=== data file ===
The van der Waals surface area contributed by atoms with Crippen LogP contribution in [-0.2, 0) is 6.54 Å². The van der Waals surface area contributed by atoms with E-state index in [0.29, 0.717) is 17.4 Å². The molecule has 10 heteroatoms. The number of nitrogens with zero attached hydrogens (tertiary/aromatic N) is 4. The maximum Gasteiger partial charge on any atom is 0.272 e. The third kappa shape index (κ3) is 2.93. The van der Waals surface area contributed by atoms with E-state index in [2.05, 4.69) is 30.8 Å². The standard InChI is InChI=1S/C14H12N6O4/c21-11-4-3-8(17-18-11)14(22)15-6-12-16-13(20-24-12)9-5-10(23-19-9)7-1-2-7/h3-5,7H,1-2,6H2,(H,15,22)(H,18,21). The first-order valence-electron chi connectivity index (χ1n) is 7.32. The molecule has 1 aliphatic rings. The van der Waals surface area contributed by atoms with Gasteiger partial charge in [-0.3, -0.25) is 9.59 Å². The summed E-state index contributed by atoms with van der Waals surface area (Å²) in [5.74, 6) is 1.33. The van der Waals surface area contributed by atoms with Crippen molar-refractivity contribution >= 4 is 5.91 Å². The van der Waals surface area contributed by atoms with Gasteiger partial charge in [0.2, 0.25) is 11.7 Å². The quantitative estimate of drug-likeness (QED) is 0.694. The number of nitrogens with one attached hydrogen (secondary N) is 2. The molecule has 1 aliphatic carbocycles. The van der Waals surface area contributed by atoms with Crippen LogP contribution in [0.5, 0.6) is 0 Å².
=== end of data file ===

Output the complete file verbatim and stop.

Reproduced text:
The van der Waals surface area contributed by atoms with Crippen LogP contribution in [-0.2, 0) is 6.54 Å². The van der Waals surface area contributed by atoms with E-state index in [0.29, 0.717) is 17.4 Å². The molecule has 10 heteroatoms. The number of nitrogens with zero attached hydrogens (tertiary/aromatic N) is 4. The maximum Gasteiger partial charge on any atom is 0.272 e. The third kappa shape index (κ3) is 2.93. The van der Waals surface area contributed by atoms with E-state index in [2.05, 4.69) is 30.8 Å². The standard InChI is InChI=1S/C14H12N6O4/c21-11-4-3-8(17-18-11)14(22)15-6-12-16-13(20-24-12)9-5-10(23-19-9)7-1-2-7/h3-5,7H,1-2,6H2,(H,15,22)(H,18,21). The first-order valence-electron chi connectivity index (χ1n) is 7.32. The molecule has 1 aliphatic rings. The van der Waals surface area contributed by atoms with Gasteiger partial charge in [-0.3, -0.25) is 9.59 Å². The summed E-state index contributed by atoms with van der Waals surface area (Å²) in [5.74, 6) is 1.33. The van der Waals surface area contributed by atoms with Crippen molar-refractivity contribution >= 4 is 5.91 Å². The van der Waals surface area contributed by atoms with Gasteiger partial charge in [0.2, 0.25) is 11.7 Å². The quantitative estimate of drug-likeness (QED) is 0.694. The number of nitrogens with one attached hydrogen (secondary N) is 2. The molecule has 1 aliphatic carbocycles. The van der Waals surface area contributed by atoms with Crippen LogP contribution in [0.5, 0.6) is 0 Å².